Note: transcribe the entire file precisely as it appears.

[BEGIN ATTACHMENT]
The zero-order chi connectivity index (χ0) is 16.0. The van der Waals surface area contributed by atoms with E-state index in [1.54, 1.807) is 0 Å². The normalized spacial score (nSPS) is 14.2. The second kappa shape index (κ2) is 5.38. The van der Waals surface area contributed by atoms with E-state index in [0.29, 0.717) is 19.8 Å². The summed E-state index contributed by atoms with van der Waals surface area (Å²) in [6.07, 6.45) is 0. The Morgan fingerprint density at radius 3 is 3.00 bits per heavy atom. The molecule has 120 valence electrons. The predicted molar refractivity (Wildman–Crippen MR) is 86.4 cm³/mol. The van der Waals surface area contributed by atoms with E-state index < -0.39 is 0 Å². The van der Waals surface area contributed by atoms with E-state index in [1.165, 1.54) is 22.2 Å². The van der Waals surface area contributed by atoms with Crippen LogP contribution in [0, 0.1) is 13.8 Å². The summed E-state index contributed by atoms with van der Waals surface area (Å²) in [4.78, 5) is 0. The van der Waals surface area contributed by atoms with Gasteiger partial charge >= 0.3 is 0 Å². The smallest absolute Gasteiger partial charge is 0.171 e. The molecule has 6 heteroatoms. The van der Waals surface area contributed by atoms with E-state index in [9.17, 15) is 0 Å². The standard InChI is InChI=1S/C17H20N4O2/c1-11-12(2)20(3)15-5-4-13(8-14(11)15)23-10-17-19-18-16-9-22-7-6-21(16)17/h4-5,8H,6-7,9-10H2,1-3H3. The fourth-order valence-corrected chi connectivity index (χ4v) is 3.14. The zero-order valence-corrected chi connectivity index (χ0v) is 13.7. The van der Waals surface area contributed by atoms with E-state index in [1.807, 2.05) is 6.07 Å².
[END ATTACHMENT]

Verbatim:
The zero-order chi connectivity index (χ0) is 16.0. The van der Waals surface area contributed by atoms with E-state index in [1.54, 1.807) is 0 Å². The normalized spacial score (nSPS) is 14.2. The second kappa shape index (κ2) is 5.38. The van der Waals surface area contributed by atoms with E-state index in [0.29, 0.717) is 19.8 Å². The summed E-state index contributed by atoms with van der Waals surface area (Å²) in [6.07, 6.45) is 0. The Morgan fingerprint density at radius 3 is 3.00 bits per heavy atom. The molecule has 120 valence electrons. The predicted molar refractivity (Wildman–Crippen MR) is 86.4 cm³/mol. The van der Waals surface area contributed by atoms with E-state index < -0.39 is 0 Å². The van der Waals surface area contributed by atoms with E-state index in [1.165, 1.54) is 22.2 Å². The van der Waals surface area contributed by atoms with Crippen LogP contribution in [0, 0.1) is 13.8 Å². The summed E-state index contributed by atoms with van der Waals surface area (Å²) in [4.78, 5) is 0. The van der Waals surface area contributed by atoms with Gasteiger partial charge >= 0.3 is 0 Å². The smallest absolute Gasteiger partial charge is 0.171 e. The molecule has 6 heteroatoms. The van der Waals surface area contributed by atoms with E-state index in [9.17, 15) is 0 Å². The standard InChI is InChI=1S/C17H20N4O2/c1-11-12(2)20(3)15-5-4-13(8-14(11)15)23-10-17-19-18-16-9-22-7-6-21(16)17/h4-5,8H,6-7,9-10H2,1-3H3. The fourth-order valence-corrected chi connectivity index (χ4v) is 3.14. The zero-order valence-corrected chi connectivity index (χ0v) is 13.7. The van der Waals surface area contributed by atoms with E-state index in [1.807, 2.05) is 6.07 Å².